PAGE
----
I was reading Tom and Lorenzo's Mad Men commentary and took note of their complaining about the show's increasing tendency to have a character blurt out the theme of the episode in some obvious way. I complained about this a little in Season 4, then got sick of complaining about it, but I'm taking a moment to point it out because they have a pretty good idea of how to make these broad assertions more fun:
Like, say, they could rapidly zoom in on a character’s face and flip on dramatic underlighting just as the character is about to utter some essential truth. And if that character is Roger, then just have him look in the camera, wink, and give finger guns. Might as well own it and make it fun.
If you don't, be sure and read their Mad Style posts in which they analyze episodes based on costumes and decor. Warning, it is an internet rabbit hole.
Onto the spoilers.
This episode the honors of theme-announcer went to Roger, who says. "It's every man for himself." Cornered by an irate Peggy, Roger dismisses any notion that he plays favorites beyond asking a Jewish guy for ideas for a Jewish business. Everything that used to make Peggy special is disappearing. The role of the company's young whiz and ambitious outsider is gone, being Don's bestie and emotional support isn't as necessary or appealing as it used to be, even her role as minor partner in crime to Roger was fleeting.
BOLD PREDICTION: Peggy will quit the agency by the end of the season. I think the writers are building to it, especially with her late night drunk conversation with Dawn. I hope I'm wrong, since Peggy is basically my favorite, but I'm just saying. Get used to Ginsberg.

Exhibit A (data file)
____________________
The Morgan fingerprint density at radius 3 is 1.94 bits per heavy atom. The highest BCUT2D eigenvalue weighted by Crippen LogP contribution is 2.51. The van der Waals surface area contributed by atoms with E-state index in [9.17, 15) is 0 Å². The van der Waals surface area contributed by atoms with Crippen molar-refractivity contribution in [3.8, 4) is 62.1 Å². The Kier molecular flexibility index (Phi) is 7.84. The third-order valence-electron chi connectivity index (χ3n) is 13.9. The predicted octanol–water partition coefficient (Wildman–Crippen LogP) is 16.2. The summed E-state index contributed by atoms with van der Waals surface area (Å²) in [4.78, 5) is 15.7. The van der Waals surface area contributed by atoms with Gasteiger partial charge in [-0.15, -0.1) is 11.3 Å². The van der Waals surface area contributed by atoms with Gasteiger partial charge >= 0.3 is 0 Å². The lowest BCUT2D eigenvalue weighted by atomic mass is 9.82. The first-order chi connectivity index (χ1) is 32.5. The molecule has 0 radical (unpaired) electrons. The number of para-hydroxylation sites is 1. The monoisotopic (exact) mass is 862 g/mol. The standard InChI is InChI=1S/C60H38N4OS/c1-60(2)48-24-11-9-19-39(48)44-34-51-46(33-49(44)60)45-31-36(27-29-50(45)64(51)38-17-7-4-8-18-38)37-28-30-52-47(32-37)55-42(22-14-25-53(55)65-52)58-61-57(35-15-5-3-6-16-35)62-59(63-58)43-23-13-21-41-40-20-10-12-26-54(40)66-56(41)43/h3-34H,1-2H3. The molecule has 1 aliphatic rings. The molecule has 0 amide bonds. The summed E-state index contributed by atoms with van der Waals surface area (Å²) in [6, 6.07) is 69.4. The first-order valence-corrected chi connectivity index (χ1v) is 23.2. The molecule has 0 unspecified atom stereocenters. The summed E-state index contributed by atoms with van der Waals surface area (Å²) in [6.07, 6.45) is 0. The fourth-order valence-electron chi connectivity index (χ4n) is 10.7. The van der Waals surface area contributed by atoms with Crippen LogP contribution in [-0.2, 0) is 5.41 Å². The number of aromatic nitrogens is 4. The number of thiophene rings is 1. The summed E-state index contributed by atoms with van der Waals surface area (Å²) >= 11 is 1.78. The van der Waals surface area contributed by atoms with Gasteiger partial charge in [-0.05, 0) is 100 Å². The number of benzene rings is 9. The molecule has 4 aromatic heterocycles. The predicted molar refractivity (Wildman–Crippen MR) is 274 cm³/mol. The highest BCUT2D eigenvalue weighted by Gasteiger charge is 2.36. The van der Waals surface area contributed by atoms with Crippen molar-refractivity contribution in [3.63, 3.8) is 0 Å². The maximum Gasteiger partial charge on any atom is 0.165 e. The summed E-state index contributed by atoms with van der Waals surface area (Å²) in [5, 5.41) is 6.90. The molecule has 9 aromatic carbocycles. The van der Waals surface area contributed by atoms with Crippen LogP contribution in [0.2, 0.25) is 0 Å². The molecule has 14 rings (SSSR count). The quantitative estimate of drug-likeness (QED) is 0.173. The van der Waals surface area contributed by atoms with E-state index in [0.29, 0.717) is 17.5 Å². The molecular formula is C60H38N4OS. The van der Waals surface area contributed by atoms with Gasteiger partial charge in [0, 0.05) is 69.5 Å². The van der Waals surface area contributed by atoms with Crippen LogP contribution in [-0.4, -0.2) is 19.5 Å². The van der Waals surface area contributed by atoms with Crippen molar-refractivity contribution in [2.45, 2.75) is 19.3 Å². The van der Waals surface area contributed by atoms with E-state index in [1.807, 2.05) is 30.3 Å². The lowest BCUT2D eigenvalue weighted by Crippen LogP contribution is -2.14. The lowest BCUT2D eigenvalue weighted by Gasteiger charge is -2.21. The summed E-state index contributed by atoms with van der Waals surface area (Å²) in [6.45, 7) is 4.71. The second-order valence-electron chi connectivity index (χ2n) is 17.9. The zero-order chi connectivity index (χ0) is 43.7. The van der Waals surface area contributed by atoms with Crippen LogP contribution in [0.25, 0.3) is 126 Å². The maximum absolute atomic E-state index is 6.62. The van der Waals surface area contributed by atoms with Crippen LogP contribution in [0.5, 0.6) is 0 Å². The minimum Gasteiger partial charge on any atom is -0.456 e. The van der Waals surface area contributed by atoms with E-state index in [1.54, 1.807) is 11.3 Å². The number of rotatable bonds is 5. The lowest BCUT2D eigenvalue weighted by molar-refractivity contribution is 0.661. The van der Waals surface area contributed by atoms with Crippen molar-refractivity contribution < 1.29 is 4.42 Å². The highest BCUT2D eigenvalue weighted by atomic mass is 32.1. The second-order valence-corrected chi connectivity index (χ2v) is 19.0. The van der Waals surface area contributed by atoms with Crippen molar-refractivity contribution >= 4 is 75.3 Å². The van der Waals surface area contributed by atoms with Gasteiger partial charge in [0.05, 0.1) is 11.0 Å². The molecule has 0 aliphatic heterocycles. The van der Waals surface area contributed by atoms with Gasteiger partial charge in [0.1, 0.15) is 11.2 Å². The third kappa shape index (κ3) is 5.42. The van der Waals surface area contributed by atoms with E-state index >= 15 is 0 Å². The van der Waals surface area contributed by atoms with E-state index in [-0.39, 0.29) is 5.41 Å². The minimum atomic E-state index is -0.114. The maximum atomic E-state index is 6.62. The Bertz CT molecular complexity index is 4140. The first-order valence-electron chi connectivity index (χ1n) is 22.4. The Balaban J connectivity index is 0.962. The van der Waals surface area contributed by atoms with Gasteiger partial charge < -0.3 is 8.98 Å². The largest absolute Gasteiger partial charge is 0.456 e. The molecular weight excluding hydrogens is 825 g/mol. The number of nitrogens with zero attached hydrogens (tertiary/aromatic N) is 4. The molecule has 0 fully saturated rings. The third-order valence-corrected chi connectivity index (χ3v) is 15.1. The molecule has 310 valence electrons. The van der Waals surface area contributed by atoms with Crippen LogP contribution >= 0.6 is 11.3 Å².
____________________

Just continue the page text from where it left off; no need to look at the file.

The rampant social Darwinism of the episode had a driving fuel, jealousy. What better occasion to welcome back Betty Draper in all her weight watching, underhanded glory. Yeah they've turned Betty into a total monster these last two seasons, but I kind of like it. Her binging on whip cream then immediately spitting it up was epic. Her casual mention of Don's secret past to Sally was classic. And finally getting to see Betty and Megan interact was everything I hoped it would be. I mean, I had hoped there would be some sort of lady face off a la Crouching Tiger Hidden Dragon, but a few choice, biting phrases will suffice.
In the middle of Betty's ploy to upset Don's new life was Sally. I'm still very impressed by the development of her character, watching Sally turn into her mother and resist doing so is fascinating. She got some awesome catty dialogue and maneuvered between her mother and her step-mother deftly. Sally protects herself, even in the midst of changing allegiances, until she finally finds herself up against Don, who manages to show her some respect. She knows she can trust her father, and she might be right.
People have been predicting bad things for Don lately but I think he's doing okay. Megan is good for him, and it's refreshing to see him try at his job, even if it is to come up with a hilariously bad idea, one he's only able to sell because he screws over Ginsberg. Don's behind the times but he still has power and knows how to use it, and he still knows how to deliver a cutting line to a subordinate.
Everyone who triumphed in this episode did so at the expense of another. This showed especially in Roger's subplot. His new found enlightenment seems to be fading, even if he's trading on it for position. Jane's Judaism, once so concealed that even the audience didn't know about it, is a badge of honor once it can help the business. And yet he still has no respect for her, treating her more like a child or an accessory than a person. Also, how rich is this guy? He has alimony payments, bankrolls SCDP, and just BUYS Jane an apartment in Manhattan? Unreal.
Once again we're left with the basic theme of Mad Men, dissatisfaction and disnhonesty. Lies all around the Thanksgiving table and Betty chewing away at the tiny bit of happiness she's allowed. (Another LOL moment.) Here's to you Betty.
Some Outside Reading:
The killer smog at the end was a real thing.
Andy Greenwald at Grantland has a great essay on Megan and the season so far.